Stay at home moms

Stay at home moms

Avatar of tiffany

Stay at home moms

June 28, 2010 in Uncategorized

Hi i was wondering how many moms acctually have a full time job while caring for their PKU child? i am needing advice on this because i am trying to figure out if i should be worried about working and not being the one with him all the time? We are really in no way able for me to stay home right now but in the future maybe, I am just needing input on how hard it might become if i am working? My son is 5 months ols by the way!

7 Reviews of Stay at home moms

  1. Registered: Dec 6, 2009

    Posts: 0

    Thessaloniki, INTERNATIONAL

    I’m not so sure how easy it will be, but I have returned at work when my daughter was 3 months old, she ‘s now 7 and things work out fine, We have a lady that looks after her, she knows the condition and gives me a full report about the food she’s having. Maybe as she grows older it is going to be more difficult, but on the other hand I wouldn’t be able to give up work right now. Except from pku our children also need calm, alive and energetic mothers. I need sometimes my work to balance things. I have already asked the psychiatrist in our clinic about this and he said to go for it and continue a normal life. That is at least the way I see it!

  2. Registered: Jun 21, 2010

    Posts: 0

    Warren, Michigan

    To some extent, someone could worry about any kid, but presumably, as long as you make sure that whomever is feeding your kid is giving him formula instead of T-bone steaks, or stuffing his little face with cookies, or other such things (which can be high phe as well, but this becomes less of an issue when he is older) then he should be fine.

  3. Registered: May 1, 2009

    Posts: 0

    Lee, Massachusetts

    i worry of this as well…my son is now 14 months and i wonder if i will be able to send him to pre-school when he gets older, i work full time but I have been fortunate enough to have only family watch him…i think if you research the care they should be able to accomadate him and if they can’t you are at the wrong place…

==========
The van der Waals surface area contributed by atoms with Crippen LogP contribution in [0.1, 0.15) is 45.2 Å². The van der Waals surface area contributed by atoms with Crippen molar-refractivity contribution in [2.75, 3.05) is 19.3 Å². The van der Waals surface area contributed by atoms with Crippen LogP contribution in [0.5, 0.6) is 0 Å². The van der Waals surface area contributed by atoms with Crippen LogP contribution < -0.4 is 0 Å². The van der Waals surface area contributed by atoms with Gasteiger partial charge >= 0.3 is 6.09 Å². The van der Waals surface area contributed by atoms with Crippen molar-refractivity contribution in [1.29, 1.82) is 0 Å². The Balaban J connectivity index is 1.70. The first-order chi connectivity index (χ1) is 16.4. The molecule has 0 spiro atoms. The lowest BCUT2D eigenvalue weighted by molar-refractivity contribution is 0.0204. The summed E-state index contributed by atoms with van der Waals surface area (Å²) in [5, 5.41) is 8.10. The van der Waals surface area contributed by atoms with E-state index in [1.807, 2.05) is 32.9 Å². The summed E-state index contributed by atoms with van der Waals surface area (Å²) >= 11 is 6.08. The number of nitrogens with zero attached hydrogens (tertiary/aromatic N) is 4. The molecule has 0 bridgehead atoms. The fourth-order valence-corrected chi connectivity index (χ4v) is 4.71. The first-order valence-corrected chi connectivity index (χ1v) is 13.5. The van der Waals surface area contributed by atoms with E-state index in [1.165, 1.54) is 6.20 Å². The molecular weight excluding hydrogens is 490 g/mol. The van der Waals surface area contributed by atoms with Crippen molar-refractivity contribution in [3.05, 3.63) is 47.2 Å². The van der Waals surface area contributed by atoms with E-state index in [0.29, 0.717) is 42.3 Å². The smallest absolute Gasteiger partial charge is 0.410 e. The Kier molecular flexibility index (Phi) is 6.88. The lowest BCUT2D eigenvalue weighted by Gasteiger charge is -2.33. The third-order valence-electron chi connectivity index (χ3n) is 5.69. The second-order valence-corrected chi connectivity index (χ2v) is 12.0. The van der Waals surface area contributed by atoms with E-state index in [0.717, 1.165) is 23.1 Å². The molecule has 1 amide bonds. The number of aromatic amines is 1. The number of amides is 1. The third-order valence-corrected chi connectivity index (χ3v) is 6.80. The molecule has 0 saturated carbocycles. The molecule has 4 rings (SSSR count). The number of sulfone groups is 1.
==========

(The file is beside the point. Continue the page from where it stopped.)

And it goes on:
4. Registered: Jan 20, 2010

    Posts: 0

    Charlottetown, Prince Edward Island

    Hi, I just went back to work a couple of months ago. I was wondering the same thing… We pack our son’s lunches and just use tape to label everything( with a perm. marker) he’ll eat and then our babysitter just has to put the tape into the notebook where we count the day’s protein. This has worked well for us and she said it works well for her. Before supper, we’ll add up what he’s had to decide on his supper. I know it takes more time than it would if there weren’t diet issues, but it is do-able. I also like seeing my co-workers again :)

  5. Registered: Apr 13, 2010

    Posts: 0

    plant city, Florida

    i am back at work also its just that i am worried when he really starts eating foods what am i going to do, its just hard but at least i am not the only one going thru it! thanks for the advice ladys i needed it:)

  6. Registered: Feb 1, 2010

    Posts: 0

    Tucson, Arizona

    When I was younger, we had a variety of sitters/daycare settings for me when my parents both worked. I think that if you are able to find a good person you can trust, you’d be doing a great thing for yourself and for your child.

    My parents had a few issues with a few in-home babysitters (not just diet-related…one called my mom on a weekend on accident, thinking it was one of her friends, informing my mom that the “coke” was there…needless to say I never went back because my parents couldn’t trust her about multiple things–not just diet!). My family was blessed to have relatives around that often were able to step in. On different occasions, I was babysat by aunts, grandparents, etc. so my parents were able to make sure they could work out food menus with them. When I was about 3 yrs old, I was aware enough of what I could/couldn’t eat, that at daycare one day with snack, I told the teacher I couldn’t have the cheese/crackers they were serving. The teacher tried to insist that I needed to try it, even if I don’t like it. I started being more insistent that I wouldn’t eat it just in time for another daycare worker to walk by and say “Oh, she can’t have that. Here, her parents have her snacks over here…”